James Ellroy is increasingly hailed as the greatest living writer of noir thrillers, especially after the film adaptation which led to this production being billed as "by the author of L.A. Confidential". On the evidence of this evening – a dramatisation of Ellroy's novel based loosely on a true unsolved crime from Los Angeles in 1946 – the term "noir" is used far from lightly.
Mike Alfreds's production for Method & Madness does not credit a stage adaptor, but pieces as tight and pacy as this do not emerge spontaneously. Someone – presumably Alfreds himself – has shaped matters quite deliberately so that, even at three hours, things seldom seem to move at less than a gallop. Indeed, if I had not at least begun to read the novel beforehand, I suspect I would have been thoroughly at sea during the first 20 minutes.
But, almost by definition, transparency is not one of the principal characteristics of noir. Think of the momentum of bewilderment generated in The Big Sleep; think of the verbal and narrative swiftness of any of Howard Hawks's finest films – this is the tone of The Black Dahlia. Boxer-turned-police detective Bucky Bleichert is anything but infallible; in fact, at one point or another he is played for a patsy by his partner, his partner's beloved (later Bleichert's own wife), every member of his mistress's family and several cop collagues. This is the classic noir technique of allowing a protagonist only a partial understanding, with each successive discovery serving only to reveal how ensnared he is in a web of evil and deceit. Webs do not come stickier than this tangle of police corruption, murder, blackmail, lesbian pornography, evisceration and departmental politicking. Hints of later noirs such as Chinatown, The Two Jakes and even Seven also pop up.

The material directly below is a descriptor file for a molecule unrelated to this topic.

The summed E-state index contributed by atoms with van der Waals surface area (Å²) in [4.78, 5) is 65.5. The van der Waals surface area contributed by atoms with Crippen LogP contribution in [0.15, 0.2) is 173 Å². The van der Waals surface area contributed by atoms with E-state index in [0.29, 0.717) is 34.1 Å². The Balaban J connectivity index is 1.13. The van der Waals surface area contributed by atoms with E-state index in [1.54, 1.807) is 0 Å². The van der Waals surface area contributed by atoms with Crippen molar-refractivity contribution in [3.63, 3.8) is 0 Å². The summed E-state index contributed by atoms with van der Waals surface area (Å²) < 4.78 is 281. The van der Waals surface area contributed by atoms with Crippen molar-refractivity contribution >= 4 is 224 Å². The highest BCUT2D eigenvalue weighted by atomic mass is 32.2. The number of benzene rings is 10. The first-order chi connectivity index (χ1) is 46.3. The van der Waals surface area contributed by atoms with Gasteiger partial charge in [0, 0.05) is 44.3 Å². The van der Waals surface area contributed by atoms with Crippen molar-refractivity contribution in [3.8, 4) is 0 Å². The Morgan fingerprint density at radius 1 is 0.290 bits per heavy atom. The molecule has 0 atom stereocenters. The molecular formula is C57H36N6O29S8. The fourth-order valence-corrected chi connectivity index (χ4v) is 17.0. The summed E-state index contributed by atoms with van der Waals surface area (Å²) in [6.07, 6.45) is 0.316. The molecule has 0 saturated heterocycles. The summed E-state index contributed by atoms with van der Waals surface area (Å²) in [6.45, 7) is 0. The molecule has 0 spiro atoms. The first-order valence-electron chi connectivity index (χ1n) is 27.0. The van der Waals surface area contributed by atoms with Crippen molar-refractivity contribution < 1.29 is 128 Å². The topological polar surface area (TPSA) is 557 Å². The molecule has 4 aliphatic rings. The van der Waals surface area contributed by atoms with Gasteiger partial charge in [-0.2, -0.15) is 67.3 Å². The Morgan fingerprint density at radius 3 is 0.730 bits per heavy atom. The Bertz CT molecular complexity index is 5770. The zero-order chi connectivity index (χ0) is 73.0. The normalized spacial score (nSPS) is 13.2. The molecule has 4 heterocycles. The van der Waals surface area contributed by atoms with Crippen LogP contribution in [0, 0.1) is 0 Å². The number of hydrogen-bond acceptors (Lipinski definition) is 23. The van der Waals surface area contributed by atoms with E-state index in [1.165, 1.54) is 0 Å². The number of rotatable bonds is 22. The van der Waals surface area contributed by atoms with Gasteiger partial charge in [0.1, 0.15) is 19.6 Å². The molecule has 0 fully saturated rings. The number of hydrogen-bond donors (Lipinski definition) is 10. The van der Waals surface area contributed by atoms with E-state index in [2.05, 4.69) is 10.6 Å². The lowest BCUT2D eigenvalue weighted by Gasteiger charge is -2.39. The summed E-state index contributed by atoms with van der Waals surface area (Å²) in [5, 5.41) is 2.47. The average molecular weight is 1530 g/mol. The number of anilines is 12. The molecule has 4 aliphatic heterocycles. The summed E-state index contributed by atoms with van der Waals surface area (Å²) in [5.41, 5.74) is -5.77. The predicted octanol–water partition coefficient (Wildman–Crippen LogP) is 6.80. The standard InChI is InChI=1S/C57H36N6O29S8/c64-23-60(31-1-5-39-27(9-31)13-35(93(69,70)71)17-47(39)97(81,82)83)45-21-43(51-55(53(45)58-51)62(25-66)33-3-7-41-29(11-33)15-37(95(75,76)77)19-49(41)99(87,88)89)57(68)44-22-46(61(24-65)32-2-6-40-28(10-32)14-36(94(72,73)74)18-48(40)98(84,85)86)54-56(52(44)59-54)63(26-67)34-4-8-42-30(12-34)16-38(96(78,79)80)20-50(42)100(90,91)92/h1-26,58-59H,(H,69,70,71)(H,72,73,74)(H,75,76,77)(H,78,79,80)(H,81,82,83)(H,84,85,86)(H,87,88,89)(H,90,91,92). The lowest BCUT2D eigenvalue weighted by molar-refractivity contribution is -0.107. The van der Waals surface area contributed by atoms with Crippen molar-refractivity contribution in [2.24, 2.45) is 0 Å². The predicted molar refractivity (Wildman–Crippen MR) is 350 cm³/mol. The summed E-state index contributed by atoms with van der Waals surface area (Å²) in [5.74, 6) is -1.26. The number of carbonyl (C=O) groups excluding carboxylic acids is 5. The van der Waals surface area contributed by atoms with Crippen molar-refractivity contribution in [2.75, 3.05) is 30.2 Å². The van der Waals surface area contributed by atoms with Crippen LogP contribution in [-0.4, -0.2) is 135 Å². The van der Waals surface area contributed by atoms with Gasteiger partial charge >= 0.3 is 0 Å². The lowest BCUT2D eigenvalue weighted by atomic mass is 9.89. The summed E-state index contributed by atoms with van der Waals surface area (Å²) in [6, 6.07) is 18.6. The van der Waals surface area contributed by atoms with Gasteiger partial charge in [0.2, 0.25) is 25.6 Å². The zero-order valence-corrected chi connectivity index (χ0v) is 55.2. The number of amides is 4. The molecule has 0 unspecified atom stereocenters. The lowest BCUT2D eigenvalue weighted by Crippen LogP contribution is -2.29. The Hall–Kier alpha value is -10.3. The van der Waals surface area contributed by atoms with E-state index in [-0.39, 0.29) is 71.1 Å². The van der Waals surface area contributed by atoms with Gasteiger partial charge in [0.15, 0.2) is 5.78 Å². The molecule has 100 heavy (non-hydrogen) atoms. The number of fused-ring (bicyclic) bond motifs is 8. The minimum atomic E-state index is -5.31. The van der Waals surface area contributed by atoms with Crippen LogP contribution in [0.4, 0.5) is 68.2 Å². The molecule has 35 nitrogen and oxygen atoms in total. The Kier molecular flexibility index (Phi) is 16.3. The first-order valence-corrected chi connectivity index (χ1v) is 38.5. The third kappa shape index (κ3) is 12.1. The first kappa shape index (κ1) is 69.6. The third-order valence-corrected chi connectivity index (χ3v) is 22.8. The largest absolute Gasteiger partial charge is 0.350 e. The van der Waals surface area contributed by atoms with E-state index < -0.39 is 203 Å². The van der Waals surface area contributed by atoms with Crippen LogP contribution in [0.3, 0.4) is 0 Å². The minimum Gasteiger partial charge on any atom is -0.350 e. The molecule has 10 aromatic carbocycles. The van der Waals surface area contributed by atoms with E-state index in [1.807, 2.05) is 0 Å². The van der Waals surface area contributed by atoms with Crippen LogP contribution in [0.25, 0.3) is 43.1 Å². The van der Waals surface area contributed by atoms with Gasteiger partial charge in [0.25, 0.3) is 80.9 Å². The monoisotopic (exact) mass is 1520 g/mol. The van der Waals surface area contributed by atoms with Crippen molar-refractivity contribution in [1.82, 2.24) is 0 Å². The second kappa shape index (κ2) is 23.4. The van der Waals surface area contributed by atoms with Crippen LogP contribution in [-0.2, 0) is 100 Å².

Eliot Giuralarocca may be slightly too ready to smile in the early stages, creating a misleading impression of Bleichert as easy-going, but frankly he has all too little to smile about as the play progresses. Louise Bush as his schizophrenic (in the proper sense of the term) mistress escalates gradually to the truly unsettling; Jane Armfield plays a collection of brash, lippy broads, and in one of his several roles Jim Pyke essays quite a creditable John Cazale impersonation. Even after everything is apparently explained, matters remain more than a little incomprehensible, and Alfreds and his company of 10 depict events with a degree of immersion which actually leaves one feeling genuinely dirtied by having witnessed or even contemplated them; in terms of the play's genre, these remarks both constitute high praise.
Written for the Financial Times.
Copyright © Ian Shuttleworth; all rights reserved.
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